Above: The Middle Fork Parker Creek bridge after the Parker 2 Fire moved through the area. (USDA photo by Chris Bielecki)
(Originally published at 1:50 p.m. MDT September 21, 2017)
(From the U.S. Forest Service)
As a wildfire rages across a forest, fire engines and heavy equipment travel swiftly along forest roads to get to the fire line. They arrive at the main bridge they need to cross, only to find it has burned and is impassible. This is not part of a storyline in a movie, it was reality for firefighters assigned to the Parker 2 Fire 10 miles east of Alturas, California on the Modoc National Forest (MNF) in August 2017.
When firefighters discovered the burned bridge in the Warner Mountains, they reported it to the Incident Management Team (IMT). Heather McRae, working as the Operations Section Chief Trainee on the IMT, remembered that there was an unused bridge being stored at the Ashe Creek Guard Station on the nearby Shasta-Trinity National Forest (SHF). When she isn’t working on fires, Heather works as the Prescribed Fire and Fuels Specialist on the SHF. Heather quickly relayed to the MDF about the possible replacement bridge.
Upon hearing about the unused bridge, MDF Roads Engineer, Alvin Sarmiento, coordinated with SHF Engineer, Virginia Jones, to investigate if the bridge would fit the span needed. Shortly thereafter, MNF was sending their construction and maintenance crew over to load the bridge and transport it to the Warner Mountains.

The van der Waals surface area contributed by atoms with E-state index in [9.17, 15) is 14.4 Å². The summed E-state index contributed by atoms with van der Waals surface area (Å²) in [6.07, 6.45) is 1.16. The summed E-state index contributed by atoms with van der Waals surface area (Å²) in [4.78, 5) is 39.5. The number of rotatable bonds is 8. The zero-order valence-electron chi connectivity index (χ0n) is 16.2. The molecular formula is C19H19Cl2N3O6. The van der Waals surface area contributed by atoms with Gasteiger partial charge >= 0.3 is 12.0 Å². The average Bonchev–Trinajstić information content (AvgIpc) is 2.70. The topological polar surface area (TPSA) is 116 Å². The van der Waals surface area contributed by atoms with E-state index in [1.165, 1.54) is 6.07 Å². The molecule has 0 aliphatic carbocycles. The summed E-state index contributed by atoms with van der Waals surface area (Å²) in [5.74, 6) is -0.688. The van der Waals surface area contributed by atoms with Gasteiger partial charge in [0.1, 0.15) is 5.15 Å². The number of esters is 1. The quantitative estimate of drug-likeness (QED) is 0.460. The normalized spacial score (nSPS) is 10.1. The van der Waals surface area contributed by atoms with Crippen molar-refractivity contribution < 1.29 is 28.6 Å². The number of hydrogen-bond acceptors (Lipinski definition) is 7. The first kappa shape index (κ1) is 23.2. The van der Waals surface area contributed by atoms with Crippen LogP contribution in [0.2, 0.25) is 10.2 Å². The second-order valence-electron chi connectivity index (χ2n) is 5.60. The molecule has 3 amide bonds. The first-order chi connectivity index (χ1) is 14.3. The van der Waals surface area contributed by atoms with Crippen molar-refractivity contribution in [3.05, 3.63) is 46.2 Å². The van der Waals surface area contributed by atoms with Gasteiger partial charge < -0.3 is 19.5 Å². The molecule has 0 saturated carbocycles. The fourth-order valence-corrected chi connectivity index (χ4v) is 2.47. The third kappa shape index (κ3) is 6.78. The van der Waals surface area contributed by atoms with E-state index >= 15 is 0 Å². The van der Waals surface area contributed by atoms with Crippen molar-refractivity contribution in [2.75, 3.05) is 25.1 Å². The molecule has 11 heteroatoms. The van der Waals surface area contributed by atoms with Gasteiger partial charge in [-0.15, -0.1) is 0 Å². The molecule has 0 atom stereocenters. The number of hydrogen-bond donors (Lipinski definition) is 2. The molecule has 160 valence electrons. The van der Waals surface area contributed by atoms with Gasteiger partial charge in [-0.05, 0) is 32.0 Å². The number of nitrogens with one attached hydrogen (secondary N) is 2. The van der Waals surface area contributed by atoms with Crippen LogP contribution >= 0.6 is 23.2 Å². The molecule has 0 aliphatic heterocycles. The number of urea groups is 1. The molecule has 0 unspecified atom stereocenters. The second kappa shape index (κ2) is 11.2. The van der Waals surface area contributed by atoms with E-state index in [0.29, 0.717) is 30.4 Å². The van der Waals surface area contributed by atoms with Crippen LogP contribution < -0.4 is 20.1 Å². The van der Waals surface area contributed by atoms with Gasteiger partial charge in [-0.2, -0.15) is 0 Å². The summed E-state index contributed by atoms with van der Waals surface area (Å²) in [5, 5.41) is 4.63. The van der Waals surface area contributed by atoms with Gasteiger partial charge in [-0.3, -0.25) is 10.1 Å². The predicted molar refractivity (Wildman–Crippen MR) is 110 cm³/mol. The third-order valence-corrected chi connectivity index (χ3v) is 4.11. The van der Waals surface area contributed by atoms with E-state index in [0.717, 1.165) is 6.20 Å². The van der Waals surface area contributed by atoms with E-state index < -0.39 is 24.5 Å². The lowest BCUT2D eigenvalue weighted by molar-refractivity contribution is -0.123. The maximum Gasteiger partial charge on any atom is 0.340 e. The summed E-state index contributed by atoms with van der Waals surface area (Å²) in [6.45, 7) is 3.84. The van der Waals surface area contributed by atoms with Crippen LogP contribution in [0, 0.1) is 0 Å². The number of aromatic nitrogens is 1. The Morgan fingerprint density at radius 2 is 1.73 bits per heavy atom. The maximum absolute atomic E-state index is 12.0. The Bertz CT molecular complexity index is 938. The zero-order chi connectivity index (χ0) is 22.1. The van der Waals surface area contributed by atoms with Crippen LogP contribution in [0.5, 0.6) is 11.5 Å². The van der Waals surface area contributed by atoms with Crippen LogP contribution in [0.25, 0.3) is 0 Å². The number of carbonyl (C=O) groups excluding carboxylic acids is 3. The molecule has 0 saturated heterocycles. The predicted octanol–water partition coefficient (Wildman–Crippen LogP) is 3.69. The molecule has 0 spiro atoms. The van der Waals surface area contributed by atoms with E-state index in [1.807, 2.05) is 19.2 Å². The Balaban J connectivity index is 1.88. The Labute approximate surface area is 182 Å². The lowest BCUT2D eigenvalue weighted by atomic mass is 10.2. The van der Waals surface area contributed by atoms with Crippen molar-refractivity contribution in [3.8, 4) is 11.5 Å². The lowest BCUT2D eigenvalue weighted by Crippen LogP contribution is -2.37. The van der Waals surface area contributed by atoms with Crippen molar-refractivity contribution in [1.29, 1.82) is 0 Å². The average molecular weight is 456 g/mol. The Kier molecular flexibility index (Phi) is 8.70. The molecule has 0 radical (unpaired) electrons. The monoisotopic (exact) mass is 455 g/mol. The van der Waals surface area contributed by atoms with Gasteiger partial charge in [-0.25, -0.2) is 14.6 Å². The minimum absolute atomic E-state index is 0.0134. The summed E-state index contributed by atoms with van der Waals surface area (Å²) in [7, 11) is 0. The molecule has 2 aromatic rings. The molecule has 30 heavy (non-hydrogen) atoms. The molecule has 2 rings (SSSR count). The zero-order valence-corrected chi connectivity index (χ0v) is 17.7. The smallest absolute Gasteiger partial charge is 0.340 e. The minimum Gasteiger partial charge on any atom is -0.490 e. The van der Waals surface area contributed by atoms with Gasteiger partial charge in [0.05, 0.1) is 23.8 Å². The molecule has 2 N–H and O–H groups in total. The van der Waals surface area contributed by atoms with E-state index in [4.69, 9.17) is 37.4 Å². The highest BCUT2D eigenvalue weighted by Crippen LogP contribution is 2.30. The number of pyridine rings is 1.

Understanding the urgent need for the bridge to be in place to help firefighters battle the Parker 2 Fire, the IMT prioritized the resources needed to move it into place. From the time construction actually began, to the time the bridge was crossed by the first firefighters, only five days had passed.
“This was an incredible team effort. We tapped into the power of the IMT ordering and buying team, supply specialists and ground support for picking up and delivering parts, the operations section for providing invaluable contract equipment and operators, and our local road crew,” said Chris Bielecki, Forest Engineer on the MDF. “And it still amazes me that the bridge was available in the first place, and that it was the right size. This experience was definitely a career highlight for me.”
While sharing resources among national forests isn’t something new to the Forest Service, the sharing and placement of physical structures like this bridge in the middle of an emergency is unique.
“When it comes to fighting fire or responding to other emergencies, if we can help another forest in their time of need, we will do it every time,” said Dave Myers, Forest Supervisor for the SHF.
The Parker 2 Fire was contained at 7,697 acres.